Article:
Japanese Patent No. 3432986 discloses an organic EL display device. Before applying emission drive voltage across an organic EL element, the device applies auxiliary voltage to the element. The auxiliary voltage is lower than the emission drive voltage and higher than barrier voltage of the element.

Incidentally, as described in Japanese Patent Publication No. 2005-78828, if the switching frequency of a power source for an organic EL element(s) can be set to a higher frequency than that of a commercial power source, especially twice or more, preferably a few hundreds Hz or more, visible flicker can be prevented. Further, if the switching frequency can be set to 20 kHz or more, noise can be prevented. However, in case that the element is supplied with square-wave voltage of which polarity is periodically inverted, it is difficult to set the switching frequency to such a high frequency. That is, an organic EL element has a capacity component owing to the structure and therefore has the circuit structure that the capacity component is connected in parallel thereto. Because of this, if the switching frequency is raised as stated above, voltage polarity is inverted during charging the capacity component and then an electric charge of the component is discharged. Accordingly, there is a possibility that the element cannot emit enough light. For example, since the capacity component of an organic EL element that is a few centimeters square is generally within a range from a few tenth F to a few μF, the switching frequency can be limited to a few kHz or less. For that reason, a switching frequency for generating the square-wave voltage cannot be so high.

DISCLOSURE OF THE INVENTION

It is an object of the present invention to raise a frequency of voltage periodically applied to at least one organic electroluminescence element without reducing luminance of the element.

In order to drive at least one organic electroluminescence element, an OLED driver of the present invention comprises a direct-current power source and a dimmer. The source alternately applies first voltage and second voltage to the element. The first voltage is approximately equal to drive voltage of the element, while the second voltage is lower than the first voltage and higher than barrier voltage of the element. The dimmer controls the source so as to change a ratio of a first term to a second term to dimm the element. The first term is a period of time for which the first voltage is applied to the element. The second term is a period of time for which the second voltage is applied to the element. In this structure, the element is supplied with the second voltage higher than the barrier voltage of the element during the second term. Accordingly, when the second term is switched to the first term, the response of the element can be improved.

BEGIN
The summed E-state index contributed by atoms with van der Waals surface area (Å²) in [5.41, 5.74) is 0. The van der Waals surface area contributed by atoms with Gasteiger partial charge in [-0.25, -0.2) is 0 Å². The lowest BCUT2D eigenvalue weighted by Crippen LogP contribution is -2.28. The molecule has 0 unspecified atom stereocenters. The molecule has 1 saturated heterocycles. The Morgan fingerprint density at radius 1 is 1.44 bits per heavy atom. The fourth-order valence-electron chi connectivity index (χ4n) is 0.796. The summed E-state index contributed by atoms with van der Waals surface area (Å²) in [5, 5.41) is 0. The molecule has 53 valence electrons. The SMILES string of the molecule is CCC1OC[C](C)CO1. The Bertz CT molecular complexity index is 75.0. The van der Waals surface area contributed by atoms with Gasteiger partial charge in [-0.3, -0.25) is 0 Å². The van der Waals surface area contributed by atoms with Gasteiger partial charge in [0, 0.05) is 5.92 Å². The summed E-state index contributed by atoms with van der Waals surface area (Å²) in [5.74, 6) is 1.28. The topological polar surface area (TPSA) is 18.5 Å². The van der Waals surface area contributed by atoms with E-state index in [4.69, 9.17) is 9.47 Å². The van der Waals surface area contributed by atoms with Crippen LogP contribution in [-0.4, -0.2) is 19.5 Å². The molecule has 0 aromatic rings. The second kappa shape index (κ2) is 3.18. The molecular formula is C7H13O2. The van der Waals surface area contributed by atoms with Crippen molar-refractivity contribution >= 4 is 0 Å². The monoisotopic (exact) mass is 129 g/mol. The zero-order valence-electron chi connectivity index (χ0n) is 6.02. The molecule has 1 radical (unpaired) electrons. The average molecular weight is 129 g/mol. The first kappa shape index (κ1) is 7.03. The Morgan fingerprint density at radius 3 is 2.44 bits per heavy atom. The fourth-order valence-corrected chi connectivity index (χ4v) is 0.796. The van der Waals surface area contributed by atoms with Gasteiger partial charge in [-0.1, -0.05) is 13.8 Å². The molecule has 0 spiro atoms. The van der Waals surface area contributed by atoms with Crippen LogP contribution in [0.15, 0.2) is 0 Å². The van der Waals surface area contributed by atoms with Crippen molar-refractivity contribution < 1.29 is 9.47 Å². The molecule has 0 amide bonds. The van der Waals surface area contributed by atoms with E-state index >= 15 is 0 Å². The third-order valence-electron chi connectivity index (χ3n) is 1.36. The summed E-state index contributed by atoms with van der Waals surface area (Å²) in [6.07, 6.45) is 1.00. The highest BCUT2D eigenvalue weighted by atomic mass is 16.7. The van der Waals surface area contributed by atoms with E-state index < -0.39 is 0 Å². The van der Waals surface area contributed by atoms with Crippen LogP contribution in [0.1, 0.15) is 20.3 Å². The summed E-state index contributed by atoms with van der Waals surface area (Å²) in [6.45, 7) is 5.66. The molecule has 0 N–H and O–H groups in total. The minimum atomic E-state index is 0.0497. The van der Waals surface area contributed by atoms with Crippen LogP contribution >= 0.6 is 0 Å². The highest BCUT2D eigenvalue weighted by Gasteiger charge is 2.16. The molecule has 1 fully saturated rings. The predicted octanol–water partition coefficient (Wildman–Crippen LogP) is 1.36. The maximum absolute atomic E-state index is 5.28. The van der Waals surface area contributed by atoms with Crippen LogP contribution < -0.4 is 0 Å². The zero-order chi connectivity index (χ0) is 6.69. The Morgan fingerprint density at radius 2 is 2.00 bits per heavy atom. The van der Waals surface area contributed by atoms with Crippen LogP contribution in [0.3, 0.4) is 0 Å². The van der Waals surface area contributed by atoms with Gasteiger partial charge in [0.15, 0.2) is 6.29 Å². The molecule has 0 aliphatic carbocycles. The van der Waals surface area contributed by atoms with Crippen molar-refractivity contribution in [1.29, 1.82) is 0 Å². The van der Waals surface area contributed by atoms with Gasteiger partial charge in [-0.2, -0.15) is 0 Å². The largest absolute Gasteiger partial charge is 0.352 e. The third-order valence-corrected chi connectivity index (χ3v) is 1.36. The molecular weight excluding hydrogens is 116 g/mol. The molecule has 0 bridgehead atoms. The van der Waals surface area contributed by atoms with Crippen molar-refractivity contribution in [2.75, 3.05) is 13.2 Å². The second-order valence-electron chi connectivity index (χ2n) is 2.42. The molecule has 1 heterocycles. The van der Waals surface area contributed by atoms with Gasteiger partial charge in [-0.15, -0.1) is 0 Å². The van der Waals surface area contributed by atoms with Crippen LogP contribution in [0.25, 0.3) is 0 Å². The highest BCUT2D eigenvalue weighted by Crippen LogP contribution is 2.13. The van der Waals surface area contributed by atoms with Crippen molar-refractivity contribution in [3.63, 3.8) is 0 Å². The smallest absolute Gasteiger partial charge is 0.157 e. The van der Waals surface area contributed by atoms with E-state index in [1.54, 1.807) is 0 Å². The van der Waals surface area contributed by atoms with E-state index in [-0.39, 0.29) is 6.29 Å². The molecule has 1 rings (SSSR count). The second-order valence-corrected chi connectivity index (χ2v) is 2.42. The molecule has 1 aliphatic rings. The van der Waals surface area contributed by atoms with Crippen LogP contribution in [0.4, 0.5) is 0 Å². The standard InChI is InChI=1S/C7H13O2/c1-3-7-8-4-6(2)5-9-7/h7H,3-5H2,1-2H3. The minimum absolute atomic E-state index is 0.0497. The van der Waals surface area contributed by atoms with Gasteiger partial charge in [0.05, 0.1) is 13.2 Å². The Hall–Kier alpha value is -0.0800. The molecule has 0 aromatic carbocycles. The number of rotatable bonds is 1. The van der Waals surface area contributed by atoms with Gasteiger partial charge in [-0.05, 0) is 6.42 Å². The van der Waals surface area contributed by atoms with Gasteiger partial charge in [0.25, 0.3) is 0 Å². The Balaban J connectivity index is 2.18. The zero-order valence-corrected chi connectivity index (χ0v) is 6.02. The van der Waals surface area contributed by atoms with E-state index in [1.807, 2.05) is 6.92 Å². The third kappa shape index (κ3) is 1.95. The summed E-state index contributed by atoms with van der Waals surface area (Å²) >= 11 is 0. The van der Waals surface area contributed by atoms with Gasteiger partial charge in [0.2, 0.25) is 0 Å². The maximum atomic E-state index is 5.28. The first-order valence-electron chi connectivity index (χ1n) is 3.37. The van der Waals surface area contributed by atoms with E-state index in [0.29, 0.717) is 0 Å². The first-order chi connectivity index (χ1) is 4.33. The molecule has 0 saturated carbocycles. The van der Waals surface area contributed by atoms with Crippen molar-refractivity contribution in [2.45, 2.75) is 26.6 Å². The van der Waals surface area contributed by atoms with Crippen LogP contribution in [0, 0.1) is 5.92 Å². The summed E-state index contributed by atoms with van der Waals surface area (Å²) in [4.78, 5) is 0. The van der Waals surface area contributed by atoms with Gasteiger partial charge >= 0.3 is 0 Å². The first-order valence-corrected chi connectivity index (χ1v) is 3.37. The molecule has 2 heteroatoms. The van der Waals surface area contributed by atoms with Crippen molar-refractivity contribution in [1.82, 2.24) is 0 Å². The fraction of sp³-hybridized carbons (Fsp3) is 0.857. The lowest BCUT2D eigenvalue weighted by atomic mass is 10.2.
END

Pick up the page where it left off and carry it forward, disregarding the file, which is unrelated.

In one aspect of the present invention, the dimmer controls the source so that a sum of the first and second terms is kept constant.

In another aspect of the present invention, the dimmer controls the source so as to keep the second term constant.

In other aspect of the present invention, the driver comprises a means that calculates the second voltage based on voltage applied to the element and an electric current flowing through the element when the element emits light. In case of this invention, the response of the element can be optimized and it is possible to more raise a frequency of voltage periodically applied to the element.

Lighting apparatus of the present invention comprises said OLED driver and the at least one organic electroluminescence element.

BRIEF DESCRIPTION OF THE DRAWINGS

Preferred embodiments of the invention will now be described in further details. Other features and advantages of the present invention will become better understood with regard to the following detailed description and accompanying drawings where:

FIG. 1 is a circuit diagram of a first embodiment according to the present invention;

FIG. 2 is an explanatory diagram of operation of the first embodiment;

FIG. 3 is an explanatory diagram of operation of an alternate embodiment;

FIG. 4 is a circuit diagram of a modified embodiment (a second embodiment);

FIG. 5 is a circuit diagram of a third embodiment according to the present invention;

FIG. 6 is an explanatory diagram of operation of a second voltage adjuster in the third embodiment; and

FIG. 7 is a part-enlarged diagram of FIG. 6.

BEST MODE FOR CARRYING OUT THE INVENTION

FIG. 1 shows a first embodiment according to the present invention, namely lighting apparatus. The apparatus is equipped with at least one organic EL element (OLED) 1 and an OLED driver 10 for driving the element 1.

The organic EL element 1 is formed of an emission layer (an organic thin film) and a pair of electrodes between which the layer is sandwiched from the both surfaces of the layer. The element 1 emits light when electrons injected from one electrode as a cathode recombine with holes injected from other electrode as an anode in the layer.